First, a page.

Remind solved two huge problems for me: 1. I really do not like talking to parents on the phone; 2. I wanted two way communication with students and still protect my privacy. Last year, I had all of my students sign up and sent home handouts for parents who wanted to join. Students and parents who texted the class code to a specific number would be added to my Remind roster (organized by class). When sending a message I could push it out to the whole list of students and parents, or select an individual. You have the option of opening two way communication for whole classes, but not for individual students, so you have to make a decision about whether or not your class is mature enough to not abuse the privilege (ex. spamming your message inbox). I decided to keep my two way communication open and haven’t had an issue thus far. It’s been the easiest way to get a message out to students after-school since they rarely check their school email and may not be getting notifications from Google Classroom. Remind pops up just like a text message. It’s super slick to hit both students and parents with the same messages so everybody is in the loop.

Teachers can also decide how connected they want to be (respect the work/life balance!). You can turn off two way communication. You can have the app on your phone but turn off notifications. You can have it push to your work email so you don’t get messages at home. Or, just check it in your browser while you’re at work. Our staff members all use Remind differently; it’s important to find a way to make it work naturally in your own class or it’ll just be another tool you sign up for and never use.

So, I started this year all ready to use Remind, codes posted on my website, all my students signed up. It worked great per usual. Then a month of so in, we signed a school-wide contract with Remind. And at first it sounded really good; Remind would take all of the school registration information and make accounts for students and their parent/guardian. Then using our class rosters it would auto-enroll them and they would populate our teacher lists. But it’s never really that easy. What worked so beautifully on the classroom scale was a nightmare to roll-out for the general school population. It was the worst for those of us already using Remind because the tool itself has no flexibility between how it managed individual accounts (and the collected data) and those attached to a contracted school account. I had to merge accounts and start the student phone registration process again (because school-wide Remind only grabbed their school emails, which were useless). Students and parents also had to merge their accounts, and it took hours out of instruction to get everything lined out. So painful.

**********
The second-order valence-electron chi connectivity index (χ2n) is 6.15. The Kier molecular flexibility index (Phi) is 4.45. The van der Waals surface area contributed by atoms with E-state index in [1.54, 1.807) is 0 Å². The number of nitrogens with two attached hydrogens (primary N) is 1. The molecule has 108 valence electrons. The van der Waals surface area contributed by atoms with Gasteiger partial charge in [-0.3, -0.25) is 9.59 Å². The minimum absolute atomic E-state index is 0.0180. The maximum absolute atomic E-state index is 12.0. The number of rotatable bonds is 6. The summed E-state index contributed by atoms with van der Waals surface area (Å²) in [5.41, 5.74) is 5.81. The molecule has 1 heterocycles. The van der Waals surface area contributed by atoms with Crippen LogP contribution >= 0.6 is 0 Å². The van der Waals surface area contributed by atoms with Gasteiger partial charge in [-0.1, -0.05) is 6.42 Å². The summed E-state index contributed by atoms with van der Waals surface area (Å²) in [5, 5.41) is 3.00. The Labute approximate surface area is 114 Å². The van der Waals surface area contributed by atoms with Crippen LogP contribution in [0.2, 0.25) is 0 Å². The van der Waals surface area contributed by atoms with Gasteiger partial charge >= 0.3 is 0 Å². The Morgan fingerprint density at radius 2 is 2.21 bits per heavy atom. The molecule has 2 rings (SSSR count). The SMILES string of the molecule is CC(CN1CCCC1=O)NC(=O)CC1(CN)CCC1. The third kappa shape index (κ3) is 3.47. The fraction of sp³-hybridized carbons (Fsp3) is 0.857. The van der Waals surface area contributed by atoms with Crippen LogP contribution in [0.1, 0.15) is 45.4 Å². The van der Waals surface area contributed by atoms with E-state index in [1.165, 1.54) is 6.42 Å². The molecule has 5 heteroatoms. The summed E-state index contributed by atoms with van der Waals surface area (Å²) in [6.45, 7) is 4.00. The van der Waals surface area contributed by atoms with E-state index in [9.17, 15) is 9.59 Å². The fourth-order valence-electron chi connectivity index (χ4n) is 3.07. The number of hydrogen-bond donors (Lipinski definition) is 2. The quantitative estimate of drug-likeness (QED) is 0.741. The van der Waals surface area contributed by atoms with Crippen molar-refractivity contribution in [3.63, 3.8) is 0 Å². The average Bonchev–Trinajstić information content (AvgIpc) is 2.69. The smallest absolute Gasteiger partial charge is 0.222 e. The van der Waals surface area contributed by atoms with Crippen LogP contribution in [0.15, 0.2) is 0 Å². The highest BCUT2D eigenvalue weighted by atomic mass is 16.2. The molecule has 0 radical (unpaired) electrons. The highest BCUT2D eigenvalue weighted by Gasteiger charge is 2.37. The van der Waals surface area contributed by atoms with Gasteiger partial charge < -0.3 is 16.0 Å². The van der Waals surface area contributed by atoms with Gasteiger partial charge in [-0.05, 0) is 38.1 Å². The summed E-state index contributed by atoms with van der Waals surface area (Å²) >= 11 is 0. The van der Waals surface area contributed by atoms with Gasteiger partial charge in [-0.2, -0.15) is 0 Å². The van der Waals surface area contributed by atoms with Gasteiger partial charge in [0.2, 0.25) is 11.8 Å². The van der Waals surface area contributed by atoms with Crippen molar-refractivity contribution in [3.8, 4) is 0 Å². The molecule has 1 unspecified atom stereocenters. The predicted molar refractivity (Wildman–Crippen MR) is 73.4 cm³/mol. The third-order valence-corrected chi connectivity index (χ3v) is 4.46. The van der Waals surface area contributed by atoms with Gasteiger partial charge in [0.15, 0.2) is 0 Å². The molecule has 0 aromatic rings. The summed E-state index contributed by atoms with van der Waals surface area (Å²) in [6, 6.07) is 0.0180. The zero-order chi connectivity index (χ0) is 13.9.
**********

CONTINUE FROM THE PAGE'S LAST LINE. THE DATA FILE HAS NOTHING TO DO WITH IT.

And yet, I’d still recommend it to all the phone-shy, hyper-connected teachers out there. There is some clear work to be done on their contract transitions, but for individual teachers it’s a life saver.

Tool Review #2 – Bubbl.us

When concept/mind mapping, l find that flexibility and customization features make or break the tool. Especially when you’re trying to express an individual brainstorm (versus a collaborative one), you want to create something that in flow, color, and functionality reflects how those ideas are connected in your own head. Bubbl was uninspiring on this front. I used Bubbl.us to create a concept map to break down necessary components of an app I’m building for ED 659. Remember the browser game my middle school coding kids are making? I’m developing the app version as an end of semester present for them.

I like the idea of mind mapping tools in theory but rarely in practice. My brain doesn’t naturally map ideas in round webs and that is generally the template shape. I like linear progression, hierarchy, and lists. Lucky for me, Bubbl offered both “tree” and “grid” templates which were helpful for what I was trying to convey. I realized too far into the project that a storyboarding tool would have been more appropriate for what I was trying to do, but I made it work by putting numbers in the bubbles to indicate sequence and “listing” components underneath their parent bubble.

Bubbl doesn’t bring much to the table in terms of features. While you can create hyperlinks and attach files there is no opportunity to embed photos, video, or commenting like you can in MindMeister. There are also few aesthetic customization options beyond color of the bubbles. It was limiting to the point of not being fun to use.

Overall, I think there are stronger/more interesting mind mapping tools out there. While the minimal interface may be a place to start trying digital mind mapping for younger students, I don’t think it would be enough to keep their attention for long. Older students would be better off with more complex mind mapping tools, or even Prezi. Of any point in the creation process, I think brainstorming is one of the most exciting. When you’re scribbling and drawing lines out on a whiteboard it’s easy to see that energy, but it’s much harder to recreate digitally, which is where flexibility and customization really come into play.